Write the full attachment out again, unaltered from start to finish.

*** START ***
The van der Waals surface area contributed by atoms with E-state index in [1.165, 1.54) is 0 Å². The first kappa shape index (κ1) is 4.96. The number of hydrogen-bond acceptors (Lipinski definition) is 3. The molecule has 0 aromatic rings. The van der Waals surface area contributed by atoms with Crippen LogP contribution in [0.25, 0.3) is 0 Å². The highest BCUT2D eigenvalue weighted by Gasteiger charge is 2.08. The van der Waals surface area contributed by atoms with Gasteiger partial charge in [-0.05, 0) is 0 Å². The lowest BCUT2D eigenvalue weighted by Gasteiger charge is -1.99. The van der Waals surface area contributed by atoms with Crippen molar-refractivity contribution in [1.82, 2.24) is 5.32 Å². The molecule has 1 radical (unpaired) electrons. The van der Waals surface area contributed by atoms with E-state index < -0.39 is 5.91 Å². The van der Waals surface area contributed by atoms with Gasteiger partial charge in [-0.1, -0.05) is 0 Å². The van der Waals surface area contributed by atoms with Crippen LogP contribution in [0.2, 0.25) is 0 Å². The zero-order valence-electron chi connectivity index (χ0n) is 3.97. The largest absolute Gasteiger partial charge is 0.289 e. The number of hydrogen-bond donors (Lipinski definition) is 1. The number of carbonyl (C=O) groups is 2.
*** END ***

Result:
The van der Waals surface area contributed by atoms with E-state index in [1.165, 1.54) is 0 Å². The first kappa shape index (κ1) is 4.96. The number of hydrogen-bond acceptors (Lipinski definition) is 3. The molecule has 0 aromatic rings. The van der Waals surface area contributed by atoms with Crippen LogP contribution in [0.25, 0.3) is 0 Å². The highest BCUT2D eigenvalue weighted by Gasteiger charge is 2.08. The van der Waals surface area contributed by atoms with Gasteiger partial charge in [-0.05, 0) is 0 Å². The lowest BCUT2D eigenvalue weighted by Gasteiger charge is -1.99. The van der Waals surface area contributed by atoms with Crippen molar-refractivity contribution in [1.82, 2.24) is 5.32 Å². The molecule has 1 radical (unpaired) electrons. The van der Waals surface area contributed by atoms with E-state index < -0.39 is 5.91 Å². The van der Waals surface area contributed by atoms with Gasteiger partial charge in [-0.1, -0.05) is 0 Å². The van der Waals surface area contributed by atoms with Crippen LogP contribution in [0.2, 0.25) is 0 Å². The zero-order valence-electron chi connectivity index (χ0n) is 3.97. The largest absolute Gasteiger partial charge is 0.289 e. The number of hydrogen-bond donors (Lipinski definition) is 1. The number of carbonyl (C=O) groups is 2.